Indigenous Day Live event

Five amazing Toronto arts happenings to check out in March

A special concert by The Weather Station, an online illusionist, audio dramas from the Factory Theatre, and more.

1. Beautiful art from tragic history

On Sept. 22 in Renfrew County, Ont., a man brutally murdered three women, ex-partners. It was the worst case of domestic violence in the history of Canada, and baritone Joshua Hopkins’s sister Nathalie Warmerdam was one of the women.

Hopkins began a journey to use his exceptional voice to raise awareness of this epidemic of gender-based violence, and he found two willing collaborators in opera and art song composer Jake Heggie and acclaimed Toronto writer Margaret Atwood.

Together, they have created Songs for Murdered Sisters, a set of eight songs conceived as a chamber piece for vocal and piano as well as a fully orchestrated piece.

“I have known two women who were murdered, both by jealous former romantic partners, so the killing of Joshua’s sister resonated with me,” Atwood says. “But I could not promise anything: with songs and poems, they either arrive or they don’t. I then wrote the sequence in one session. I made the ‘sisters’ plural because they are indeed – unhappily – very plural. Sisters, daughters, mothers. So many.”

Although the original live premieres in Houston and Ottawa have been postponed due to COVID-19, the remarkable work is available now via an accompanying film released last month and a digital album scheduled for March 5 to align with International Women’s Day the following Monday.

Hopkins says he hopes that sharing this harrowing story through song will inspire other voices ­– of all genders – to take up the call in the future.

For more information, go to

(L-R) composer Jake Heggie with baritone Joshua Hopkins

2. Virtual illusions and mentalism

This month, TO Live, the city’s arts program, presents the last installment of The Journey by renowned illusionist, mentalist and performance artist Scott Silven, a unique, immersive and interactive production in which Silven invites intimate groups of 30 into the world of his childhood home in Scotland, where a power of place and connection takes audiences on their own journey of discovery.

According to show information, Silven, who performed at the city’s Luminato Festival in 2018, uses “audience participation to weave a spellbinding story that leaves you wondering how did he do that?”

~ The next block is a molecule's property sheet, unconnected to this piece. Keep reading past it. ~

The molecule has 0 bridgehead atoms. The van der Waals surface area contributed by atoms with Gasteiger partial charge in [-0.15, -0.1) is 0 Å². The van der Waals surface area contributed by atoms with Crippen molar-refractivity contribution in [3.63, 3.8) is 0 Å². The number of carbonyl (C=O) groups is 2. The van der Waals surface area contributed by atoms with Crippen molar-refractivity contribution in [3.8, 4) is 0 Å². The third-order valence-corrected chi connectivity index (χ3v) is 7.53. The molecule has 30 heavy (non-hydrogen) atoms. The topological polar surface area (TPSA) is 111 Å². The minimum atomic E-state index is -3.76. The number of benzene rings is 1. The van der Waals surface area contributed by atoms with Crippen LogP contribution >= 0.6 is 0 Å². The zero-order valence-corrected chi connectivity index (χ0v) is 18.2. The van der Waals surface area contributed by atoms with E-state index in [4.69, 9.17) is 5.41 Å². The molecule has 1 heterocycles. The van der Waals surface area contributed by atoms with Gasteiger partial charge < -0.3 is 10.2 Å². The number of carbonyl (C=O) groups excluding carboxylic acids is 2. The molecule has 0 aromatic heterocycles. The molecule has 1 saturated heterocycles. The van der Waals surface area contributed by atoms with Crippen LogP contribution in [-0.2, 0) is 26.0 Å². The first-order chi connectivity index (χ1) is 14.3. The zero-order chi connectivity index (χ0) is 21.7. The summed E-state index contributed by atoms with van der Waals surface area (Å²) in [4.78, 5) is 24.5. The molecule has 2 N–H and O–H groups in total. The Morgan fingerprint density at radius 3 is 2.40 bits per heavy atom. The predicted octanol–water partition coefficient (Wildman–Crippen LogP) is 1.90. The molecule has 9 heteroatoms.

Silven has more than 15 years of experience performing at some of the world’s most exclusive events and theatres.

For ticket information, go to

3. Climate folk

One of Canada’s most gifted songwriters Tamara Lindeman, a.k.a. The Weather Station, has released a stunning new album entitled Ignorance.

The new album was released last month, and she plays a live stream concert on March 11.

Ignorance, Lindeman’s fifth album, was written back in 2019 and slow to release, thanks to a global pandemic. It’s a touching and thought-provoking work that shows the evolution of an artist in, at times, startlingly full control of her creative vision.

The songs drip of private thoughts made public, not always willingly so. Her critiques of capitalism on “The Robber” and her hesitant yet powerful foray into the climate crisis debate are unique and riveting on songs such as “Atlantic,” upon which she sings, “Thinking I should get all this dying off of my mind, I should really know better than to read the headlines. Does it matter if I see?”

Lindeman says she wrote much of the work in the winter of 2019 and the climate crisis was top of mind.

“The deepest emotional experience I had that winter,” Lindeman says, “was reading the IPCC special report on 1.5 degrees.… Nobody believes me when I say that.”

This is easily one of the best albums of the year thus far and shows a dynamic new range for one of the country’s finest artists.

Find out more about the concert and this album at

The Weather Station’s new album ‘Ignorance’ is out now

4. Toronto audio dramas

This month, the Factory Theatre is premiering You Can’t Get There From Here, a series of audio theatrical dramas set to get underway on March 25 and run until April 22.

All of the dramas, which are available online for free everywhere podcasts are available, including Spotify, Apple Podcasts and Google Podcasts, are set in and around Toronto neighbourhoods and familiar landmarks. Canadian playwrights participating in the new works are Anusree Roy, Matthew MacKenzie, Yvette Nolan, Keith Barker and Luke Reece.

Go to for show information.

5. iskwē releases new project The Stars

The Stars is a reimagination of her album acākosīk and features new arrangements (by Darren Fung) of six songs with iskwē accompanied by a trio of piano (Michael Shand), cello (Mariel Gonzalez) and violin (Laura C. Bates), recorded live off the floor at Revolution Recording in Toronto, and a dramatic orchestral reimagining of “Night Danger (Lovers Mix)” recorded with the FILMharmonic Orchestra (Prague).

Where acākosīk, originally released in November 2019, demanded our attention, The Stars invites us into an emotional and soulful experience with iskwē.

The Stars will be released digitally on March 5, 2021. To celebrate its release, iskwē will appear at a special evening presentation on March 4 where she will be joined by artist Matisse from Keys N Krates for a performance at Toronto’s Revolution Recording.

For more information, go to